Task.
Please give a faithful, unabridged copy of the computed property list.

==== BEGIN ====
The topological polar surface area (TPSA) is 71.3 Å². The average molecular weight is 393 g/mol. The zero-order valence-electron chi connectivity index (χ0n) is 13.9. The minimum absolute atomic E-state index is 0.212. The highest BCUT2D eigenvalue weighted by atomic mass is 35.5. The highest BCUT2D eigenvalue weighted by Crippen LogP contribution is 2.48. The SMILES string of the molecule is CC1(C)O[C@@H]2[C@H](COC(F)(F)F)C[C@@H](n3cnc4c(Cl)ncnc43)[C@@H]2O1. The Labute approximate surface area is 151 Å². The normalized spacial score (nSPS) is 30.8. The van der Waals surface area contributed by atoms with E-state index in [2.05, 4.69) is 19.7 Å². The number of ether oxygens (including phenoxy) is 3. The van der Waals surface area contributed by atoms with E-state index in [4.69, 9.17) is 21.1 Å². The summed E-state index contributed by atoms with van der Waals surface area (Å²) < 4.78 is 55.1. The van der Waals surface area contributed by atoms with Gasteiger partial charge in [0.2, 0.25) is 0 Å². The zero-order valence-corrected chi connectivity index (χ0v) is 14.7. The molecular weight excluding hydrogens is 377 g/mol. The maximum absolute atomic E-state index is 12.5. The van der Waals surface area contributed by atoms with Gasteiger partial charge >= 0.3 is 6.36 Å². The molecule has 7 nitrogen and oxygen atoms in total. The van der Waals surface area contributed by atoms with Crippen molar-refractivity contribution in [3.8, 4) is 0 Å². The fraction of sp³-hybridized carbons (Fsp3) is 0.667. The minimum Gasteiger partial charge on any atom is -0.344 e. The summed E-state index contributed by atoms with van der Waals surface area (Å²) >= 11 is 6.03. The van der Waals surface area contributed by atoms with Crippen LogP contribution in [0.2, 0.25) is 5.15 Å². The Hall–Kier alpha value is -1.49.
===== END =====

The topological polar surface area (TPSA) is 71.3 Å². The average molecular weight is 393 g/mol. The zero-order valence-electron chi connectivity index (χ0n) is 13.9. The minimum absolute atomic E-state index is 0.212. The highest BCUT2D eigenvalue weighted by atomic mass is 35.5. The highest BCUT2D eigenvalue weighted by Crippen LogP contribution is 2.48. The SMILES string of the molecule is CC1(C)O[C@@H]2[C@H](COC(F)(F)F)C[C@@H](n3cnc4c(Cl)ncnc43)[C@@H]2O1. The Labute approximate surface area is 151 Å². The normalized spacial score (nSPS) is 30.8. The van der Waals surface area contributed by atoms with E-state index in [2.05, 4.69) is 19.7 Å². The number of ether oxygens (including phenoxy) is 3. The van der Waals surface area contributed by atoms with E-state index in [4.69, 9.17) is 21.1 Å². The summed E-state index contributed by atoms with van der Waals surface area (Å²) < 4.78 is 55.1. The van der Waals surface area contributed by atoms with Gasteiger partial charge in [0.2, 0.25) is 0 Å². The zero-order valence-corrected chi connectivity index (χ0v) is 14.7. The molecular weight excluding hydrogens is 377 g/mol. The maximum absolute atomic E-state index is 12.5. The van der Waals surface area contributed by atoms with Gasteiger partial charge >= 0.3 is 6.36 Å². The molecule has 7 nitrogen and oxygen atoms in total. The van der Waals surface area contributed by atoms with Crippen molar-refractivity contribution in [3.8, 4) is 0 Å². The fraction of sp³-hybridized carbons (Fsp3) is 0.667. The minimum Gasteiger partial charge on any atom is -0.344 e. The summed E-state index contributed by atoms with van der Waals surface area (Å²) >= 11 is 6.03. The van der Waals surface area contributed by atoms with Crippen LogP contribution in [0.2, 0.25) is 5.15 Å². The Hall–Kier alpha value is -1.49.